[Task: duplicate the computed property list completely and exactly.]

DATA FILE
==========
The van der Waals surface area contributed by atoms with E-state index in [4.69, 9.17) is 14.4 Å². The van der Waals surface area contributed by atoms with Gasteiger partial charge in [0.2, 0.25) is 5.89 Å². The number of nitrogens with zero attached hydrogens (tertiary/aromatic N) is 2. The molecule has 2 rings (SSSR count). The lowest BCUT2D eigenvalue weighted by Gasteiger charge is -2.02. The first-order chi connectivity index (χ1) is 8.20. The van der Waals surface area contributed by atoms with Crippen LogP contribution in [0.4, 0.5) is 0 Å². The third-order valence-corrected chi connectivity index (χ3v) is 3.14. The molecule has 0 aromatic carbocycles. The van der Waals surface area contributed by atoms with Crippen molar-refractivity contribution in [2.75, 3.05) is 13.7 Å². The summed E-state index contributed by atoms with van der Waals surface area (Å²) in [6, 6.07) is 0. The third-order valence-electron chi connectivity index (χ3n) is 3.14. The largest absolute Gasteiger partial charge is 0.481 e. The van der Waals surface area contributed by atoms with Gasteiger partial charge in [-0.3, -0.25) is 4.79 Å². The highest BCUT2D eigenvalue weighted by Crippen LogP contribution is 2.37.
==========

The van der Waals surface area contributed by atoms with E-state index in [4.69, 9.17) is 14.4 Å². The van der Waals surface area contributed by atoms with Gasteiger partial charge in [0.2, 0.25) is 5.89 Å². The number of nitrogens with zero attached hydrogens (tertiary/aromatic N) is 2. The molecule has 2 rings (SSSR count). The lowest BCUT2D eigenvalue weighted by Gasteiger charge is -2.02. The first-order chi connectivity index (χ1) is 8.20. The van der Waals surface area contributed by atoms with Crippen LogP contribution in [0.4, 0.5) is 0 Å². The third-order valence-corrected chi connectivity index (χ3v) is 3.14. The molecule has 0 aromatic carbocycles. The van der Waals surface area contributed by atoms with Crippen molar-refractivity contribution in [2.75, 3.05) is 13.7 Å². The summed E-state index contributed by atoms with van der Waals surface area (Å²) in [6, 6.07) is 0. The third-order valence-electron chi connectivity index (χ3n) is 3.14. The largest absolute Gasteiger partial charge is 0.481 e. The van der Waals surface area contributed by atoms with Gasteiger partial charge in [-0.3, -0.25) is 4.79 Å². The highest BCUT2D eigenvalue weighted by Crippen LogP contribution is 2.37.